# Does $\Theta(m \log n)$ and $0 < m < n^2$ imply $\Theta(n^2 \log n)$?

From a function in $\Theta(m + n^2)$ and $0 < m < n^2$, We conclude it is in $\Theta(n^2)$. Does a function in $\Theta(m\log n)$ so that $0 < m < n^2$, imply that it is in $\Theta(n^2\log n)$?

-
What does $\theta$ notation mean? – Godot Dec 26 '12 at 13:37
@Godot: I suppose that should actually be $\Theta$, not $\theta$. – Ilmari Karonen Dec 26 '12 at 14:58

I assume that, by $\Theta$, you mean this notation.
From $f(m,n) \in \Theta(m \log n)$ and $0 < m < n^2$, we can conclude that $f(m,n) \in O(n^2 \log n)$. We cannot conclude $f(m,n) \in \Theta(n^2 \log n)$, since it's possible that $m \in o(n^2)$. For example, if $m = n$, then $f(m,n) \in \Theta(n \log n)$.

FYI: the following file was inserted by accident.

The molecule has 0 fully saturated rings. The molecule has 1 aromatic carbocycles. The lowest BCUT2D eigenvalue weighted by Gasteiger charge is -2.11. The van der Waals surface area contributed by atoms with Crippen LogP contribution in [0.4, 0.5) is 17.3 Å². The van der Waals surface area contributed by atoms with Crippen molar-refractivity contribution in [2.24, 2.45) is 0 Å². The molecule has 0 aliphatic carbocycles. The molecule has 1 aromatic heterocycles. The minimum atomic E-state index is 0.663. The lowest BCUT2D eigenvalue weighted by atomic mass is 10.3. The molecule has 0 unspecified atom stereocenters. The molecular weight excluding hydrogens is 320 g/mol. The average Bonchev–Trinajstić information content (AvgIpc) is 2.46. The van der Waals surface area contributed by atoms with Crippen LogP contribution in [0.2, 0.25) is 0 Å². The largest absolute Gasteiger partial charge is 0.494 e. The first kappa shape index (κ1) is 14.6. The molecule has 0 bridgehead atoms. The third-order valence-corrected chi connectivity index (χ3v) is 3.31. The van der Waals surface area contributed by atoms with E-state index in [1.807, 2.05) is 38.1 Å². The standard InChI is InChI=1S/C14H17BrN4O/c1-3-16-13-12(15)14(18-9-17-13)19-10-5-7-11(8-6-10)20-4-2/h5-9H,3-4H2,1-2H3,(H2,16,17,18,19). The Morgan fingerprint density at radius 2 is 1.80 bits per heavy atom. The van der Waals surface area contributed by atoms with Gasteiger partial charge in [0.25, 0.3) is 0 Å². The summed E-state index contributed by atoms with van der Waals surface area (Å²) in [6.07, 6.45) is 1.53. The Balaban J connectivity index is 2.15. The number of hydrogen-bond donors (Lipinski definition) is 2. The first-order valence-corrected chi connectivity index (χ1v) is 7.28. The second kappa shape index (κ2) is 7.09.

The reason we could conclude from $f(m,n) \in \Theta(m + n^2)$ and $0 < m < n^2$ that $f(m,n) \in \Theta(n^2)$ is that, even if $m \in o(n^2)$, the expression $m + n^2$ still contains an $n^2$ term which will dominate any smaller $m$. That is, we already know that $\Theta(m + n^2) \subset \Omega(n^2)$, and $m < n^2$ implies that $\Theta(m + n^2) \subset O(n^2)$, and thus $\Theta(m + n^2) \subset (\Omega(n^2) \cap O(n^2)) = \Theta(n^2)$.
However, if we know that $m \in \Theta(n^2)$, then we can indeed conclude from $f(m,n) \in \Theta(m \log n)$ that $f(m,n) \in \Theta(n^2 \log n)$.